The document entitled “A Doctrinal Note on Some Aspects of Evangelization" which is bound to cause much discussion amongst Catholics, was published today at the Vatican. The note emphasizes the need for Catholics to share their faith in Christ and to be “instruments of His presence and activity in the world.”
The document comes as a response “to a certain confusion about whether Catholics should give testimony about their faith in Christ. “The congregation," said Cardinal William Joseph Levada, prefect of the Congregation for the Doctrine of the Faith, "decided to address some specific points which seem to undermine the fulfillment of Christ's missionary mandate.”
The new document states that there is “growing confusion” regarding the Church’s mission to evangelize. “Some think 'that any attempt to convince others on religious matters is a limitation of their freedom,' suggesting that it is enough to invite people 'to act according to their consciences,' or to 'become more human or more faithful to their own religion,' or 'to build communities which strive for justice, freedom, peace and solidarity,' without aiming at their conversion to Christ and to the Catholic faith.”
However, the document observes that this way of thinking contains the false idea that man can be free apart from the truth. It states that, "while some forms of agnosticism and relativism deny the human capacity for truth, in fact, human freedom cannot be separated from its reference to truth."
In the search for truth, one cannot do it on his own, the note explains. He needs "help from others and trust in knowledge that one receives from others. Thus, teaching and entering into dialogue to lead someone in freedom to know and to love Christ is not inappropriate encroachment on human freedom, 'but rather a legitimate endeavor and a service capable of making human relationships more fruitful'."
Evangelization: Faith in Action
During the presentation, the secretary of the Congregation for the Doctrine of the Faith, Archbishop Angelo Amato said that we cannot just teach the basics of the doctrine, but must actively live out the Faith. “Evangelization means not just teaching doctrine but announcing the Lord Jesus though word and deed, in other words, becoming instruments of His presence and activity in the world."
He continued, the "primary task of the Church is to lead mankind to friendship with Jesus Christ, in freedom and respect for the conscience of others. ... respect for different sensibilities and particular traditions cannot preclude the need for freedom or for truth, which are the indispensable prerequisites for any form of dialogue."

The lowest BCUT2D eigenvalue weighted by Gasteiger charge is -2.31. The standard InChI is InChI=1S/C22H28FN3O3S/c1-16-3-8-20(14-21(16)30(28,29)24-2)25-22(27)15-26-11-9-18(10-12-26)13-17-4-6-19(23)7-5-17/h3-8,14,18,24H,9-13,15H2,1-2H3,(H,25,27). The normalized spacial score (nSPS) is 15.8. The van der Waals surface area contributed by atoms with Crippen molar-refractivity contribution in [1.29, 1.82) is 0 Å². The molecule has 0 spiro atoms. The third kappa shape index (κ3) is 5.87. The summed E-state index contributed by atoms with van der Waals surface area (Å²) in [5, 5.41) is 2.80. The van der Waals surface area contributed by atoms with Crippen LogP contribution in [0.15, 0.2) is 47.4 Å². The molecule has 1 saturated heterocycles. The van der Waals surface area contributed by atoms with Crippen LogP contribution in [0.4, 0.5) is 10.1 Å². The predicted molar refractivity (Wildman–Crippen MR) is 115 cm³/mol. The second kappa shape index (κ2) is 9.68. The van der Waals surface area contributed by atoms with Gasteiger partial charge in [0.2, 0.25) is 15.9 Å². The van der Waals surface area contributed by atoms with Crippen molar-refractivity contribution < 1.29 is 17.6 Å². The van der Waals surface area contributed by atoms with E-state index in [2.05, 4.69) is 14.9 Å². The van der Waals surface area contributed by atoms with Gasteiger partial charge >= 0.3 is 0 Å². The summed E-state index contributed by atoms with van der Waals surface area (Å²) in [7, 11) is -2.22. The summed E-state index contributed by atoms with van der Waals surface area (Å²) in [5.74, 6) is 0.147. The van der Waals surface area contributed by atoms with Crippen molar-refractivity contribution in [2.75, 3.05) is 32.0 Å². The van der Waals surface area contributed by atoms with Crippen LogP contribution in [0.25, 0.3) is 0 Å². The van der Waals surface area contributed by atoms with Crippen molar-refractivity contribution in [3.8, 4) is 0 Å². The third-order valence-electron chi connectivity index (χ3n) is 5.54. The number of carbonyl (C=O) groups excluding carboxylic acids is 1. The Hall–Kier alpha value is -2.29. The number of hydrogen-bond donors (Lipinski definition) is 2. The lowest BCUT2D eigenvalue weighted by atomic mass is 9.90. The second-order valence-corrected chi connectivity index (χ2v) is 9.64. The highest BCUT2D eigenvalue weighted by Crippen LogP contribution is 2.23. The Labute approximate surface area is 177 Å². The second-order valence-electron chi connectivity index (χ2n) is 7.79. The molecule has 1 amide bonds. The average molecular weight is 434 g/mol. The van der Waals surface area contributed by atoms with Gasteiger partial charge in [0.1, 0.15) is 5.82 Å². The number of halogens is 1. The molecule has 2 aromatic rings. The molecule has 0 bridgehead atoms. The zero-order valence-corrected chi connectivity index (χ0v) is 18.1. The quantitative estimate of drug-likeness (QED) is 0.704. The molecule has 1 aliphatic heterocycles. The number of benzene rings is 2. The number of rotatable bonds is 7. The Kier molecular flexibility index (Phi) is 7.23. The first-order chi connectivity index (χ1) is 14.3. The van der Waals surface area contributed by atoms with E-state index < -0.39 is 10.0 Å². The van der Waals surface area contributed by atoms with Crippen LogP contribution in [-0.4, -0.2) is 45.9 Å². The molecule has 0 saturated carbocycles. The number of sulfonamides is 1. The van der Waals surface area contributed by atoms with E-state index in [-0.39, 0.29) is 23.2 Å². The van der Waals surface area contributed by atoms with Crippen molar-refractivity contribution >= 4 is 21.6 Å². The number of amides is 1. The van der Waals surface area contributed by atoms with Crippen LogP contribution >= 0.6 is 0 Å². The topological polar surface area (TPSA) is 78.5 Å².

In reference to other cultures, the note highlights "Through evangelization, cultures are positively affected by the truth of the Gospel. Likewise, through evangelization, members of the Catholic Church open themselves to receiving the gifts of other traditions and cultures."
Cardinal Fracncis Arinze, prefect of the Disciple of the Sacraments, made a number of observations concerning the regions of sub-Saharan Africa where "African traditional religion has been the dominant religious and cultural context for centuries. It is also from that context that most converts to Christianity in these countries in the past two hundred years have come."
"The sharing of our Catholic faith with others who do not yet know Christ should be regarded as a work of love," he continued, "provided that it is done with full respect for their human dignity and freedom. Indeed if a Christian did not try to spread the Gospel by sharing the excelling knowledge of Jesus Christ with others, we could suspect that Christian either of lack of total conviction on the faith, or of selfishness and laziness in not wanting to share the full and abundant means of salvation with his fellow human beings."
Cardinal Dias, prefect of the Evangelization of the Peoples commented on the note from an "Asian theological perspective." Evangelization "in a context of religious pluralism is nothing new for the Church," but it does present "a particular challenge in modern times because we are living in an age in which people from different religions meet and interact more than in any other period in human history."
On a continent with diverse religious traditions, the cardinal noted "Christians must seek to discover therein the action of the Holy Spirit - in other words the 'seeds of truth' as Vatican Council II chose to call them - and lead them, with no pretensions to superiority, to full knowledge of the truth in Jesus Christ."
Finally, focusing on inter-religious dialogue, Cardinal Dias expressed that "other religions represent a positive challenge for the Church; they stimulate her both to discover and recognize the signs of Christ's presence in the action of the Spirit, and to develop her own identity and bear witness to the integrity of revelation, of which she is the depositary for the good of everyone."
The document can be found here.